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Sansa and Daenerys

by Shanon Marie Norman 5 months ago in review

A Wolf and A Dragon (Comparison/Contrast Analysis)

Before I begin my analysis of two characters I want to admit that I did not read the books that George R.R. Martin wrote. My analysis is based only on my fanship of the H.B.O. show "Game of Thrones". I was obsessed with the show and had all of the DVDs in my personal collection. I thought the dialogue was brilliant and always looked for wisdom from all of the characters that Martin introduced us to in this epic.

Two characters are on my mind at this time as I consider female options in a 2021 America based on my own understanding and experience. I am thinking about Sansa Stark and Daenerys Targaryen. I think that as viewers we did not see how similar these two characters truly are. Their choices and their paths appeared to be so different. I know the first few times I watched I cheered for Daenerys (the Freer of Slaves) and I prayed for Sansa (the little girl running from danger). Yet in the end, it was Sansa who survived, not Daenerys. I find that to be the most interesting part of this comparison.

When we meet these two ladies they are very much alike. They both come from powerful and loving families. They are both beautiful. They both want to be loved and don't really think they would be so lucky to as to gain a Queen's title. They are happy and safe. Then things change. Sansa is up to marry Joffrey. Daenerys is up to marry Khal Drogo. This is when we see some differences between the two young ladies. Sansa is excited, already fantasizing about how lovely it will be with Joffrey, making babies, and being Queen. Daenerys is terrified. She doesn't want to leave her comfortable home and go off with some monstrous stranger of a different culture. I think Martin employs the technique of "Reversal of Expectations" in this part of the story. Sansa discovers Joffrey's dark side, while Daenerys discovers Khal Drogo's loving side. Sadly, they both suffer broken hearts from their first arrangement. Sansa is married to Tyrion instead, and although she's disappointed, she finds his kindness comforting. Daenerys is widowed, and sent to the Widow's place within the Dothroki tribe. These heathens or barbarians underestimate her lineage threatening her with rape and other tortures, and she burns them all. When Tyrion is accused of Joffrey's murder, Sansa escapes certain doom because of Littlefinger's loyal love to her mother. Again, both women survive at that point due to their bloodline. Littlefinger delivers Sansa to her next husband, Ramsay Bolton. This is a very interesting part of the comparison between the two women. The audience cries for Sansa and hates Ramsay while they cheer for Daenerys and hail her the true Queen of the Seven Kingdoms because she can make it out of a fire and because she has three loyal dragons whom everybody is afraid of. While the audience is crying for Sansa and cheering on the hopeful Queen, they are condemning Ramsay, forgetting how they loved Khal Drogo. Ramsay was no better or worse than Drogo. The only reason you love Drogo is because Daenerys loved him. The only reason Daenerys loved him, is because a whore taught her how to. Sansa did not have this education. She could not love Ramsay. She was terrified and having Theon there reminding her of her past and how she thought things were going to be didn't help any. If Sansa had been able to love Ramsay the way Daenerys had loved Drogo, then things might have gone differently at the Boltons. Maybe little Rickon wouldn't have had to die at the Battle of the Bastards. Sansa told her brother Jon Snow, that Rickon was already dead and that she knew there would be no way for them to save him from Ramsay. She was right, but Jon didn't want to believe it. Because Jon didn't believe it, they almost all died at that battle. Again, Littlefinger came to the rescue.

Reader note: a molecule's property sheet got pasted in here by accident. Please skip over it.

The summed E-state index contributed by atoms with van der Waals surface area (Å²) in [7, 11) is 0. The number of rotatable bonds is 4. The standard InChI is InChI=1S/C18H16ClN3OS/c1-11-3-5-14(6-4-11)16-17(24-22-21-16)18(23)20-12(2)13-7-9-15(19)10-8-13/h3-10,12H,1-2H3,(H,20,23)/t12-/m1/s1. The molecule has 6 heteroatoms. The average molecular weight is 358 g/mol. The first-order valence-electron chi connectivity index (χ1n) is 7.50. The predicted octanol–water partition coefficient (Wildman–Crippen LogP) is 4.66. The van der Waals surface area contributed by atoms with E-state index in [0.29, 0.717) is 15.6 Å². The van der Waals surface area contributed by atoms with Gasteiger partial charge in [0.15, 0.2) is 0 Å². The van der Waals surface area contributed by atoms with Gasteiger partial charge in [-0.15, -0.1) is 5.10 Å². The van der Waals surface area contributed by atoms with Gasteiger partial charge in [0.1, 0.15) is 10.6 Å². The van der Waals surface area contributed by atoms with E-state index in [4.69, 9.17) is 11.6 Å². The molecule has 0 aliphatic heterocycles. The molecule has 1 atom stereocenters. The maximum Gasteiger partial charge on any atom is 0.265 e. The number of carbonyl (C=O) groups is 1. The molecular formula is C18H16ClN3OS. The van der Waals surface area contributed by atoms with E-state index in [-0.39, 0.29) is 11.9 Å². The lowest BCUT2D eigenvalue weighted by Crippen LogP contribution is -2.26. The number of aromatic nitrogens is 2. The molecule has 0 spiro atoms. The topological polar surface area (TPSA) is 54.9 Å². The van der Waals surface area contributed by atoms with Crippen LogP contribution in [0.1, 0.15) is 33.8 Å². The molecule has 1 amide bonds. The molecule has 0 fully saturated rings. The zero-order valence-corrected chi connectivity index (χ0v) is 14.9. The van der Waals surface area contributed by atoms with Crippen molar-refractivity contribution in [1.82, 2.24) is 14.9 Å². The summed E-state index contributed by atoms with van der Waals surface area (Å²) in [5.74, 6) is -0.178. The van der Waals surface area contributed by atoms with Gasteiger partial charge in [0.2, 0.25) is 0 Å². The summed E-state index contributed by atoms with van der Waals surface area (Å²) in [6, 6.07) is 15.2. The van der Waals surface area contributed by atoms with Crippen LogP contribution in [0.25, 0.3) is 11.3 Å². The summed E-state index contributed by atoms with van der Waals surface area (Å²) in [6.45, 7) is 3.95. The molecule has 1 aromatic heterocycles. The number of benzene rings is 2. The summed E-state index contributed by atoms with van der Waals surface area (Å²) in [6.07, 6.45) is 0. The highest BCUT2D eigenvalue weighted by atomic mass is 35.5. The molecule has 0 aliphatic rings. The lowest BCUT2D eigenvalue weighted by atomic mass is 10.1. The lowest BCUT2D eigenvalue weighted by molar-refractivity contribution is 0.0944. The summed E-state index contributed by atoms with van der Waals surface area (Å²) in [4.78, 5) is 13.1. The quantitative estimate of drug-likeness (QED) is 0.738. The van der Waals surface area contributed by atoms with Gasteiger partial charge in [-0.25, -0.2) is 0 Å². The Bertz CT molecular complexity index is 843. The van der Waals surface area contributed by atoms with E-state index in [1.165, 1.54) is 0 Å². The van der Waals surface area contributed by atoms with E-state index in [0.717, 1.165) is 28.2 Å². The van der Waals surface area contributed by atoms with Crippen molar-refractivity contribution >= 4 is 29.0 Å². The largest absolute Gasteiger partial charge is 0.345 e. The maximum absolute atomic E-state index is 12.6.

Toward the end of the saga, we have Daenerys in love with Jon Snow, and most of the audience is hoping or thinking they will become the King and Queen and all will be happy and great. We also have the reunion of the two Stark sisters (Sansa and Arya) and their brother Brandon. Again Martin employs the "Reversal of Expectations" technique. Why did Sansa order Arya to kill Littlefinger? Why did Jon kill Daenerys? Was it not odd that Sansa felt no loyalty to Littlefinger even though he rescued her twice? Was it not strange that Jon could stab the woman he claimed to "love" in the back just as he had been stabbed in the back? How could they do that? I'm not really sure why Jon decided to kill Daenerys, but my opinion would be that in the end his loyalty was to his sisters more than to his lover or would-be Queen. I'm not sure why Sansa didn't spare Littlefinger's life in gratitude, but my opinion is that she didn't want to be influenced by anyone whom she couldn't completely trust.

In the beginning both Sansa and Daenerys were just innocent and frightened little girls. But in the end, Sansa played the game better than Daenerys.

review

Shanon Marie Norman

I am a graduate of USF with a degree in English Education. I worked in the food industry, office, and as a teacher. I'm now disabled and on a fixed income.

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